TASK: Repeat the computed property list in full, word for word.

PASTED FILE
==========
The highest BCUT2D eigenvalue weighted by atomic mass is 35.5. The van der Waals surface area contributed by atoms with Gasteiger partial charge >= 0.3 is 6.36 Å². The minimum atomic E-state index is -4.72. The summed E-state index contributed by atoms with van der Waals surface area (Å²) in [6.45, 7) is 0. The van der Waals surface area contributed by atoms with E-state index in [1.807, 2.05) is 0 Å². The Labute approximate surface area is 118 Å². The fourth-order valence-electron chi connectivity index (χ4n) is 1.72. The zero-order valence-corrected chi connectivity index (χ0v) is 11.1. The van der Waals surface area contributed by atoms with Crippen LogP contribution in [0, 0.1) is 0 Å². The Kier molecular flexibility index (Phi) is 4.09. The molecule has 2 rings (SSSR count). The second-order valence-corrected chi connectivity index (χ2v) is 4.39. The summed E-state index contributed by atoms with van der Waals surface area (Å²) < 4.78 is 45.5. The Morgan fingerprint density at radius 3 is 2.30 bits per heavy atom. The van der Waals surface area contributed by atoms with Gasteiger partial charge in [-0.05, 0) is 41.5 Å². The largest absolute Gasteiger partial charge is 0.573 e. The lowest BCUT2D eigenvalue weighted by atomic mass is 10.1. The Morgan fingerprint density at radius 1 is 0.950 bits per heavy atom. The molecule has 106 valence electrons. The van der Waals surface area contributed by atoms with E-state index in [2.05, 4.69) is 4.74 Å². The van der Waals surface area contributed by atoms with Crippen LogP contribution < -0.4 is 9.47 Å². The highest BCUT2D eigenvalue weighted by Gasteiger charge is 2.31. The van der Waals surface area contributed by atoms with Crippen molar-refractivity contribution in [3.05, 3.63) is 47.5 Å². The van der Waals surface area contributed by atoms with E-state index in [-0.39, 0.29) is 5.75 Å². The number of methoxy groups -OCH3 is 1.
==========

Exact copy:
The highest BCUT2D eigenvalue weighted by atomic mass is 35.5. The van der Waals surface area contributed by atoms with Gasteiger partial charge >= 0.3 is 6.36 Å². The minimum atomic E-state index is -4.72. The summed E-state index contributed by atoms with van der Waals surface area (Å²) in [6.45, 7) is 0. The van der Waals surface area contributed by atoms with E-state index in [1.807, 2.05) is 0 Å². The Labute approximate surface area is 118 Å². The fourth-order valence-electron chi connectivity index (χ4n) is 1.72. The zero-order valence-corrected chi connectivity index (χ0v) is 11.1. The van der Waals surface area contributed by atoms with Crippen LogP contribution in [0, 0.1) is 0 Å². The Kier molecular flexibility index (Phi) is 4.09. The molecule has 2 rings (SSSR count). The second-order valence-corrected chi connectivity index (χ2v) is 4.39. The summed E-state index contributed by atoms with van der Waals surface area (Å²) < 4.78 is 45.5. The Morgan fingerprint density at radius 3 is 2.30 bits per heavy atom. The van der Waals surface area contributed by atoms with Gasteiger partial charge in [-0.05, 0) is 41.5 Å². The largest absolute Gasteiger partial charge is 0.573 e. The lowest BCUT2D eigenvalue weighted by atomic mass is 10.1. The Morgan fingerprint density at radius 1 is 0.950 bits per heavy atom. The molecule has 106 valence electrons. The van der Waals surface area contributed by atoms with E-state index in [2.05, 4.69) is 4.74 Å². The van der Waals surface area contributed by atoms with Crippen LogP contribution < -0.4 is 9.47 Å². The highest BCUT2D eigenvalue weighted by Gasteiger charge is 2.31. The van der Waals surface area contributed by atoms with Crippen molar-refractivity contribution in [3.05, 3.63) is 47.5 Å². The van der Waals surface area contributed by atoms with E-state index in [-0.39, 0.29) is 5.75 Å². The number of methoxy groups -OCH3 is 1.